How Marianne Moore Helped Me Travel from a University in Fargo/Moorhead to a Hobo Convention in Britt, Iowa
Over beers near the railroad tracks in Fargo, North Dakota, a concrete worker told me that a couple of my landscape poems reminded him of Elizabeth Bishop’s work. Talk about a pick-up line. I had to bite, and although I didn’t entirely buy what he was saying, as a policy I track down and follow up every off-hand comment or comparison related to my work, and since, in books of theory, you can hardly read about Bishop without reading Moore, I lucked onto an explanation of digression as a poetic device. In much of my work, I very consciously digress, but reading about it as a technique a “real” poet employed made me feel reassured. As I see it, utilizing something as a tool and comprehending that it actually is a tool are two different things, and awareness—or the lack—offer different consequences and rewards.
Obviously, I don’t always want to stray and I’m pretty prone to it so for at least a decade, I’ve been clinging to a four line ee cummings poem, “seeker of truth/follow no path/ all paths lead/ where truth is here.” Perhaps I needed to encounter that poem after living in nearly twenty different states and countries and over thirty varieties of house. It’s been my excuse to try and slow down despite an internal clock set wildly fast from childhood. That poem contains a philosophy I still believe: truth is right in front of our faces. However, digression is more than a poetic device and there’s something to be said for letting go of controlling what’s going to end up right in front of your face.
It was my desire to stay open to learning things I don’t consciously sit down to study that made me hit the road to the 100th Annual Hobo Convention in Britt, Iowa. And it was in Britt that I met Sidetrack.
When we met, she’d been mowing a lawn and I’d been running a low-grade manic for months. She needed a beer and I needed a better way to keep my jeans up which were suspended from my hips with a rope from the trunk of my car. I’d lost about ten pounds but my brain still expected my clothes to work so I’d walked belt-less into the “jungle” where the hobos were camped with one hand pretty much dedicated to the task of hoisting my trousers up. Consequently, I immediately elicited all kinds of skinny jokes. Thus the rope. Thus the chafing on my hips which is what I was trying to address (mid street carnival) when I ran into Sidetrack. She walked up to me and said, “You can use your bandana.” Which was true. So I slid the rope off and she pulled my bandana from my head and slipped it through the front two belt-loops and tied the knot. Waalah. My pants were securely up. Talk about gratitude.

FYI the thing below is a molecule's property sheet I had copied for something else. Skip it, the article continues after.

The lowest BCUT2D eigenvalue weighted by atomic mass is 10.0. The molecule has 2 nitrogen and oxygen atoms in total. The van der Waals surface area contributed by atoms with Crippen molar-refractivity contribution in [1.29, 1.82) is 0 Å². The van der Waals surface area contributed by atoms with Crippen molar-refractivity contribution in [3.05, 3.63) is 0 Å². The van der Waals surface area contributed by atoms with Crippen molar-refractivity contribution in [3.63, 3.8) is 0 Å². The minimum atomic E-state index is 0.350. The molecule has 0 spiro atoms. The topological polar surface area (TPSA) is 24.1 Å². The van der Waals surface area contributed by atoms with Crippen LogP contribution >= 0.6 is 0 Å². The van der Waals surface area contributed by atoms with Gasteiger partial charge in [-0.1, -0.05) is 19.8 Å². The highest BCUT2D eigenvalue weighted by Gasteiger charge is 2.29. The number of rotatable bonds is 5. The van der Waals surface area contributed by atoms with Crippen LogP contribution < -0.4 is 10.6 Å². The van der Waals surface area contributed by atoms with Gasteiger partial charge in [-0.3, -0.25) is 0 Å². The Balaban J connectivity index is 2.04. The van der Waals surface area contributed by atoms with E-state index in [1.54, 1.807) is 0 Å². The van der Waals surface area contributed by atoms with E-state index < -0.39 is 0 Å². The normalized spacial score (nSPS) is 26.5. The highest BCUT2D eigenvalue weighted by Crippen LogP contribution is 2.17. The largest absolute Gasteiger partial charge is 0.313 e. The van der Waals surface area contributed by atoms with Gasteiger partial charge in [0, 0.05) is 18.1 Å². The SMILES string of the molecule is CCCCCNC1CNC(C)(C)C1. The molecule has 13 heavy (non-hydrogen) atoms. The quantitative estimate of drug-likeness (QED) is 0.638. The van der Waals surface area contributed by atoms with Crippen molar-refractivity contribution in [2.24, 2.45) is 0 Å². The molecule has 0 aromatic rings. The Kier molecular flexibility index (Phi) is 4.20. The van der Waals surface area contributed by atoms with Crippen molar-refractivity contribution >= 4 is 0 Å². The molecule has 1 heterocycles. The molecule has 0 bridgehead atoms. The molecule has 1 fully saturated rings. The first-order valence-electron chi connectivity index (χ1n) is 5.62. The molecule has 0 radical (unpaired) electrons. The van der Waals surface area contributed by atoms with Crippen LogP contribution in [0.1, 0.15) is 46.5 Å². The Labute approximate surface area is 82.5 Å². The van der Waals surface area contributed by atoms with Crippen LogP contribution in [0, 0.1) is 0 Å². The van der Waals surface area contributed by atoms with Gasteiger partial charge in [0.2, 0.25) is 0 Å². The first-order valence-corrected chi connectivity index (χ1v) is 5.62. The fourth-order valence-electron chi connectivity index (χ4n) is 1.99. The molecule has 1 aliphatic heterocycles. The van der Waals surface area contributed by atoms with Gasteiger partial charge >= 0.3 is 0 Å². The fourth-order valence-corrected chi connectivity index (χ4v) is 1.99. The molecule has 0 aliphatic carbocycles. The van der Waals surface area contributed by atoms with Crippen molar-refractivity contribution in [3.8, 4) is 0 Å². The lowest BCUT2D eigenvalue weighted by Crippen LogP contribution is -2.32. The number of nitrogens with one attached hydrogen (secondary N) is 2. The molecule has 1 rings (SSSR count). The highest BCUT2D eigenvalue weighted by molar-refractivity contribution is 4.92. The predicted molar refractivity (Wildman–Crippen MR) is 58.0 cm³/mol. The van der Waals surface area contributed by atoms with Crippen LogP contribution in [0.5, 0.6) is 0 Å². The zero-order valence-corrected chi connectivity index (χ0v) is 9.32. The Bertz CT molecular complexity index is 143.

And since we were both high by dusk every day, and the distinction between brain chemicals or booze is often irrelevant, we simply hit it off. I learned quickly not to take it personally when she wandered off mid-sentence with no explanation to work some guy over for a beer or follow a song on a questionable jukebox. I’d just keep writing or talk with someone else and eventually she’d return with another new or remembered story she wanted me to pen for her. Two days later, she would tell me I was the second female friend she’d had in her life. She’d already taken my hands and pressed my fingers deep into the scars on her scalp and running down her spine, but it was this declaration of friendship that really got to me. Sidetrack is at least a decade older than I am, and we’d spent barely a handful of broken up hours together, so no matter how I felt, I hadn’t expected that our interactions, brief and by chance, would mean much of anything to her.
But somehow we were making a friendship and with that comes certain responsibilities—so we set to following behind the parade route, scouring the road and grass for candy the kids had missed. By the time our pockets filled up, we had a whole repertoire of inside jokes and we knew, with a nod and a little eye contact, that we had each other’s backs. Or we wanted to have each other’s backs, would if we could. Turned out there was little we could actually do for each other, even in the same town. While I was trying to deal with a world champion barrel jumping Viet Nam Vet who’d become obsessed with me, she was getting picked up for public drunkenness and being dropped six miles outside of city limits with instructions not to return.
By morning, we were back together, me with a stash of 1970’s newspaper clippings I’d been given, sports pages with photos of barrel jumping Nam veterans, and her with the signatures of the cops who’d arrested her on her cap. What can anybody do? Fate is hilarious.
These days what I tell the avenging spirit of the ee cummings poem that lives in my brain is that not all paths are “paths.” Once Sidetrack hopped a train to go East and ended up so far West she was wading in the Pacific Ocean. Day to day after leaving her and heading farther east, I could hardly keep track of which side of the Mississippi I was on, had little idea (or concern) for where I was headed, but at any given moment, I knew where my feet were. And I came home with a suspicion that straying actually necessitates awareness—which is not bad for writers or readers. At the very least, as I become more open to the myriad forms of digression, my interpretation of life (and poetry) becomes less literal, my definition of “here” becomes more encompassing, and my awareness more acute.
(One from the old archive: a version of this essay was first published in the Tongue by Mitch Rayes nearabouts a decade ago, and later part made my CNF dissertation at UNM. The bar conversation up top is one of the places I got to chat with Kevin Zepper, who probably remembers the concrete worker and who was referenced in my last blog post and who will read soon at Jules’ Playhouse. Image of Marianne sans archetypal hat from this link at Illinois.)